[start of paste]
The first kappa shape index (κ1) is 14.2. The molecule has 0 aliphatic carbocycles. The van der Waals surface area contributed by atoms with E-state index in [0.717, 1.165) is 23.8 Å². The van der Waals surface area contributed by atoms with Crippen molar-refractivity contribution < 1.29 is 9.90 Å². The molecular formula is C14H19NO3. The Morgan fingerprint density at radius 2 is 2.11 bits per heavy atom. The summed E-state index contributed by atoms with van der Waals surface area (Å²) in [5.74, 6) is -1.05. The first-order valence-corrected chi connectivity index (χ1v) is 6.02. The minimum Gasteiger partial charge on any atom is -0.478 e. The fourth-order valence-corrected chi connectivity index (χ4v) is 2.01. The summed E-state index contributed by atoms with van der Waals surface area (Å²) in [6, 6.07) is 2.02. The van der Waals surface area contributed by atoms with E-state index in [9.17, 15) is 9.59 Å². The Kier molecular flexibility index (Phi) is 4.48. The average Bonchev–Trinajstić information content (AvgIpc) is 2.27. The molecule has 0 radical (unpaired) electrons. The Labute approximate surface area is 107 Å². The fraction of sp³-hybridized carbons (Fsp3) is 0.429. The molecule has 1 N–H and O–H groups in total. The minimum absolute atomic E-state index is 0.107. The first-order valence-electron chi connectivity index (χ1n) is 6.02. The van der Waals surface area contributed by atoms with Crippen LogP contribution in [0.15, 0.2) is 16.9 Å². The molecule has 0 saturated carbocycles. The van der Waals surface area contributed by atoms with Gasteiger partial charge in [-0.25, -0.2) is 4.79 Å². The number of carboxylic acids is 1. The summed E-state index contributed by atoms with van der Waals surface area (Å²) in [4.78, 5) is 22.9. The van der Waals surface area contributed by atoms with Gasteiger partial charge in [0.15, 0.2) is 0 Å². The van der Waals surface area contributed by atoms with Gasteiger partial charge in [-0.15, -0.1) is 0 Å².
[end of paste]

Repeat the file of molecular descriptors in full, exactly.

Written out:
The first kappa shape index (κ1) is 14.2. The molecule has 0 aliphatic carbocycles. The van der Waals surface area contributed by atoms with E-state index in [0.717, 1.165) is 23.8 Å². The van der Waals surface area contributed by atoms with Crippen molar-refractivity contribution < 1.29 is 9.90 Å². The molecular formula is C14H19NO3. The Morgan fingerprint density at radius 2 is 2.11 bits per heavy atom. The summed E-state index contributed by atoms with van der Waals surface area (Å²) in [5.74, 6) is -1.05. The first-order valence-corrected chi connectivity index (χ1v) is 6.02. The minimum Gasteiger partial charge on any atom is -0.478 e. The fourth-order valence-corrected chi connectivity index (χ4v) is 2.01. The summed E-state index contributed by atoms with van der Waals surface area (Å²) in [6, 6.07) is 2.02. The van der Waals surface area contributed by atoms with E-state index in [9.17, 15) is 9.59 Å². The Kier molecular flexibility index (Phi) is 4.48. The average Bonchev–Trinajstić information content (AvgIpc) is 2.27. The molecule has 0 radical (unpaired) electrons. The Labute approximate surface area is 107 Å². The fraction of sp³-hybridized carbons (Fsp3) is 0.429. The molecule has 1 N–H and O–H groups in total. The minimum absolute atomic E-state index is 0.107. The first-order valence-electron chi connectivity index (χ1n) is 6.02. The van der Waals surface area contributed by atoms with Crippen LogP contribution in [0.15, 0.2) is 16.9 Å². The molecule has 0 saturated carbocycles. The van der Waals surface area contributed by atoms with Gasteiger partial charge in [-0.25, -0.2) is 4.79 Å². The number of carboxylic acids is 1. The summed E-state index contributed by atoms with van der Waals surface area (Å²) in [4.78, 5) is 22.9. The van der Waals surface area contributed by atoms with Gasteiger partial charge in [0.15, 0.2) is 0 Å². The van der Waals surface area contributed by atoms with Gasteiger partial charge in [-0.15, -0.1) is 0 Å².